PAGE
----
Officials in Montgomery County, Maryland, voted Thursday to reinstate a mask mandate requiring people in the county to wear face coverings in indoor public spaces, regardless of whether they have been vaccinated against COVID-19.
The Montgomery County Council, acting as the board of health, unanimously approved the new mask rules. They go into effect Saturday at 12:01 a.m. and apply to “indoor areas open to the public.”
“We are hoping that this will be a short-term measure that will help us reduce the spread of the dangerous delta variant, and we continue to urge all eligible residents who are not vaccinated to get vaccinated immediately,” Council President Tom Hucker said shortly before the vote.
The move comes after new guidelines from the federal Centers for Disease Control and Prevention recommended universal masking indoors in areas experiencing “substantial” or “high” transmission of the virus based on weekly case counts.
The county’s mask mandate will automatically phase out after the county returns to lower levels of COVID-19 transmission for seven consecutive days.
Separately, the board voted to move forward with requiring workers employed by the county to be vaccinated against COVID-19 or submit to weekly testing.
The measure approved by the board requires County Executive Marc Elrich to send to the council a detailed implementation plan for rolling out the vaccination requirements across the county’s roughly 10,000-member workforce by Aug. 20, and to begin submitting broad data on vaccination status by Aug. 31.
Elrich said earlier this week he had loose agreement with labor groups on the matter.
The county eased its indoor mask rules in May in line with federal guidelines. But the CDC reversed course late last month, saying even fully vaccinated people should wear masks indoors in some settings amid surging virus cases nationwide spurred by the delta variant.
Most of the D.C. area now meets the CDC’s threshold for at least substantial spread of the coronavirus. Montgomery County, which is Maryland’s most populous county, officially reached that threshold Thursday.
There are several exceptions to Montgomery County’s mask mandate.
Face coverings are not required if a person has a “bona fide disability or medical condition”; is receiving dental care, shaving or facial treatments; is eating and drinking; or swimming or engaging in exercise where the use of a face covering would pose a safety risk.
Another exception was added via an amendment authored by Council member Andrew Friedson, who represents District 1. It exempts mask wearing by a person giving a speech or performance as long as they are 6 feet away from others.
The automatic phaseout of the new mask mandate was also the brainchild of Friedson, who initially pushed for a quicker trigger. Before the council settled on seven consecutive days of moderate levels of community transmission, Friedson suggested both three consecutive days as well as a single day of moderate transmission.
No talk of stricter measures, for now
While coronavirus cases are on a steady rise in the county, virus-related deaths in Montgomery County remain exceedingly low, and there has been a modest uptick in hospitalizations.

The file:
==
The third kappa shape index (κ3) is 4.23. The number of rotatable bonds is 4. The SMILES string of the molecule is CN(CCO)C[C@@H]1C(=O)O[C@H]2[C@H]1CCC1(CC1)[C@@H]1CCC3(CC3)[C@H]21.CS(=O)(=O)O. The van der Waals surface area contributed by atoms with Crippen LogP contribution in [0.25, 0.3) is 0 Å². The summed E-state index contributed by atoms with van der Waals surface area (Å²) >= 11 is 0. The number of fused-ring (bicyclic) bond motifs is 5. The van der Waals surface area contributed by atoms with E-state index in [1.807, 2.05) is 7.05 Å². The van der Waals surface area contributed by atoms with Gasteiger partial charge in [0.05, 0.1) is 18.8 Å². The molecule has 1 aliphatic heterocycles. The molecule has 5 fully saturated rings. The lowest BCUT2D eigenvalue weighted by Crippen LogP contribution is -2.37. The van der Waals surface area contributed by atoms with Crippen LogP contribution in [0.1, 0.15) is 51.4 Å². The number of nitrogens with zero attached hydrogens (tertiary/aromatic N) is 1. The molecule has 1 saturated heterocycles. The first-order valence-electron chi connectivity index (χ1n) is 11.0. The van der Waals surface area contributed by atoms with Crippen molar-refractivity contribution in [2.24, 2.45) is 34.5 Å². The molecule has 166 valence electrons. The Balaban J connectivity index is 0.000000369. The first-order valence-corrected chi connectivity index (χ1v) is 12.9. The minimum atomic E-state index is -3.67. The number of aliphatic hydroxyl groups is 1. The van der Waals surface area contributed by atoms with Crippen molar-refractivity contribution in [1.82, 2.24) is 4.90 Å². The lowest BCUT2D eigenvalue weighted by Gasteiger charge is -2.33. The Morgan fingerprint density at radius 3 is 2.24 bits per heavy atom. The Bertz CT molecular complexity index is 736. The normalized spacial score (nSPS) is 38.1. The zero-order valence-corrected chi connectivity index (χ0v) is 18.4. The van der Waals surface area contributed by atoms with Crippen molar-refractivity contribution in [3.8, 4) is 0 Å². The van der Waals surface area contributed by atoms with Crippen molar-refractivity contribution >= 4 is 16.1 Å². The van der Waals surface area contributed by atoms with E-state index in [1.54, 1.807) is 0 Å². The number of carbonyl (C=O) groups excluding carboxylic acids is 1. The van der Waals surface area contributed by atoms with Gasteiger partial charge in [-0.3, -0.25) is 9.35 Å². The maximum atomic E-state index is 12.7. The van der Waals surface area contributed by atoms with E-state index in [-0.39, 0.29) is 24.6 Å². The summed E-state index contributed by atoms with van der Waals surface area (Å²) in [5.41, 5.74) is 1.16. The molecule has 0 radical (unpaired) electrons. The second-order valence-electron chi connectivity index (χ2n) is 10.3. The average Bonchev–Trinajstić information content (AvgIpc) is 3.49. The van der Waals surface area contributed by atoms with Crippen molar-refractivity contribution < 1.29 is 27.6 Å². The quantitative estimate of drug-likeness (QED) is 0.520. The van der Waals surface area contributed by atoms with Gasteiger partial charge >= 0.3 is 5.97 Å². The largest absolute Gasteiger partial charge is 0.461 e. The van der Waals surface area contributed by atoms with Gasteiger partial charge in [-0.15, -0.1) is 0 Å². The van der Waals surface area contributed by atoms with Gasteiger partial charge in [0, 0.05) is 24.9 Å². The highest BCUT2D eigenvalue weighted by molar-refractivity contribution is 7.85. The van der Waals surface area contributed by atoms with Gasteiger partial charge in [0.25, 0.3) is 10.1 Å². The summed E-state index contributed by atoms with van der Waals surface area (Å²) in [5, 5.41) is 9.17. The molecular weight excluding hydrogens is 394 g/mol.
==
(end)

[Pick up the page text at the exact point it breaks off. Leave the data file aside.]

Dr. Travis Gayles, the county’s health officer, said reinstating mask rules now is part of an effort to continue to keep hospitalizations low and to stave off the need for more severe measures in the future.
“Hopefully, by putting forward this measure, this will prevent any conversation about closures, capacity limits, those kinds of things,” he said.
Hans Riemer, an at-large council member, said any decisions about stricter measures, such as capacity limits, should be based on hospitalization data not just case counts.
“The good news is the number of new hospital admissions is a tiny fraction of what it has been,” he said.
He added, “I think that the level of new hospital admissions that we have now, would not support more significant measures, and I want to dispel any notion that the level of cases that we have now would justify school closures,” he said. “They would not — absolutely not.”
Several members of the public testified during a public hearing before the vote, and the reception to the proposed rules was mixed, with some speakers pointing to the county’s high vaccination rate making a return to a mask mandate unnecessary.
More than 83% of eligible county residents are already fully vaccinated, one of the highest rates in the country.
While the delta variant is highly infectious and “breakthrough” cases do happen rarely, COVID-19 vaccines still provide a strong level of protection.
“I am sorry we’re back here again,” said Council member Nancy Navarro, who represents District 4. “I know that this is extraordinarily frustrating for everyone who has stepped up and done what they had to do.”
She said she worried about “fatigue” setting in and that residents, despite the county’s success at vaccinating residents, would see the mask mandate as step backward.
“We’ve got to also think about those who are not eligible to be vaccinated yet, and not just do this for ourselves, to do it for our community,” Navarro said.
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